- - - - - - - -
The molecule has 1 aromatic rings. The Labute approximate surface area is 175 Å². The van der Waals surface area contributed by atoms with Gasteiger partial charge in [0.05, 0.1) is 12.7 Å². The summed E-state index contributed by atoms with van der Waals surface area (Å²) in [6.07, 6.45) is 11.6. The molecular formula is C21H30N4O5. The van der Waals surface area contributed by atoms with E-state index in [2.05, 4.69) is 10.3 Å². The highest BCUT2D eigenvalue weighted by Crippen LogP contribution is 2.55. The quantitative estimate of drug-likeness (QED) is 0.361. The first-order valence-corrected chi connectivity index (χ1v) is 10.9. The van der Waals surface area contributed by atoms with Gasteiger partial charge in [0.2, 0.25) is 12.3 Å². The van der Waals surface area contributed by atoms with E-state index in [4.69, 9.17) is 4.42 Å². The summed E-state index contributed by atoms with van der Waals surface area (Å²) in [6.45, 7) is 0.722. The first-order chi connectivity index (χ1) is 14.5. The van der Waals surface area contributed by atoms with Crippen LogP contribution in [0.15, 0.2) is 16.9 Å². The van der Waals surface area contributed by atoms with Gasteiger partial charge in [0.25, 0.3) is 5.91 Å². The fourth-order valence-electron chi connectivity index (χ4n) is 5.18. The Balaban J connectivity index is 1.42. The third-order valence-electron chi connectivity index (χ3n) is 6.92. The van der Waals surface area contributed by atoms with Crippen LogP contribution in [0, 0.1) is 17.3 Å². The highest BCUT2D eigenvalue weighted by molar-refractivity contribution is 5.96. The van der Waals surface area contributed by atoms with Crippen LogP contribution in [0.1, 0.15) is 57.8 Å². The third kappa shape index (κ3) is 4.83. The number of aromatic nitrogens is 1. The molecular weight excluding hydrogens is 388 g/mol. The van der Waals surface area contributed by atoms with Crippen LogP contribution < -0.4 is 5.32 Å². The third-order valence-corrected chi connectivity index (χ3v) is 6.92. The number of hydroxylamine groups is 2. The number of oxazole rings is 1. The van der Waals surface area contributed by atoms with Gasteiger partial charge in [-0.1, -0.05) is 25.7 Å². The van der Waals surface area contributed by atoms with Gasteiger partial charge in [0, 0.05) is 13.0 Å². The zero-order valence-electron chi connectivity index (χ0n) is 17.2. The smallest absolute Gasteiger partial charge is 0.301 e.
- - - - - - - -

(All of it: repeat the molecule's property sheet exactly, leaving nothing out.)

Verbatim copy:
The molecule has 1 aromatic rings. The Labute approximate surface area is 175 Å². The van der Waals surface area contributed by atoms with Gasteiger partial charge in [0.05, 0.1) is 12.7 Å². The summed E-state index contributed by atoms with van der Waals surface area (Å²) in [6.07, 6.45) is 11.6. The molecular formula is C21H30N4O5. The van der Waals surface area contributed by atoms with E-state index in [2.05, 4.69) is 10.3 Å². The highest BCUT2D eigenvalue weighted by Crippen LogP contribution is 2.55. The quantitative estimate of drug-likeness (QED) is 0.361. The first-order valence-corrected chi connectivity index (χ1v) is 10.9. The van der Waals surface area contributed by atoms with Gasteiger partial charge in [0.2, 0.25) is 12.3 Å². The van der Waals surface area contributed by atoms with E-state index in [4.69, 9.17) is 4.42 Å². The summed E-state index contributed by atoms with van der Waals surface area (Å²) in [6.45, 7) is 0.722. The first-order chi connectivity index (χ1) is 14.5. The van der Waals surface area contributed by atoms with Crippen LogP contribution in [0.15, 0.2) is 16.9 Å². The van der Waals surface area contributed by atoms with Gasteiger partial charge in [0.25, 0.3) is 5.91 Å². The fourth-order valence-electron chi connectivity index (χ4n) is 5.18. The Balaban J connectivity index is 1.42. The third-order valence-electron chi connectivity index (χ3n) is 6.92. The van der Waals surface area contributed by atoms with Crippen LogP contribution in [0, 0.1) is 17.3 Å². The highest BCUT2D eigenvalue weighted by molar-refractivity contribution is 5.96. The van der Waals surface area contributed by atoms with Crippen LogP contribution in [0.1, 0.15) is 57.8 Å². The third kappa shape index (κ3) is 4.83. The number of aromatic nitrogens is 1. The molecular weight excluding hydrogens is 388 g/mol. The van der Waals surface area contributed by atoms with Crippen LogP contribution < -0.4 is 5.32 Å². The third-order valence-corrected chi connectivity index (χ3v) is 6.92. The number of hydroxylamine groups is 2. The number of oxazole rings is 1. The van der Waals surface area contributed by atoms with Gasteiger partial charge in [-0.1, -0.05) is 25.7 Å². The van der Waals surface area contributed by atoms with Gasteiger partial charge in [0, 0.05) is 13.0 Å². The zero-order valence-electron chi connectivity index (χ0n) is 17.2. The smallest absolute Gasteiger partial charge is 0.301 e.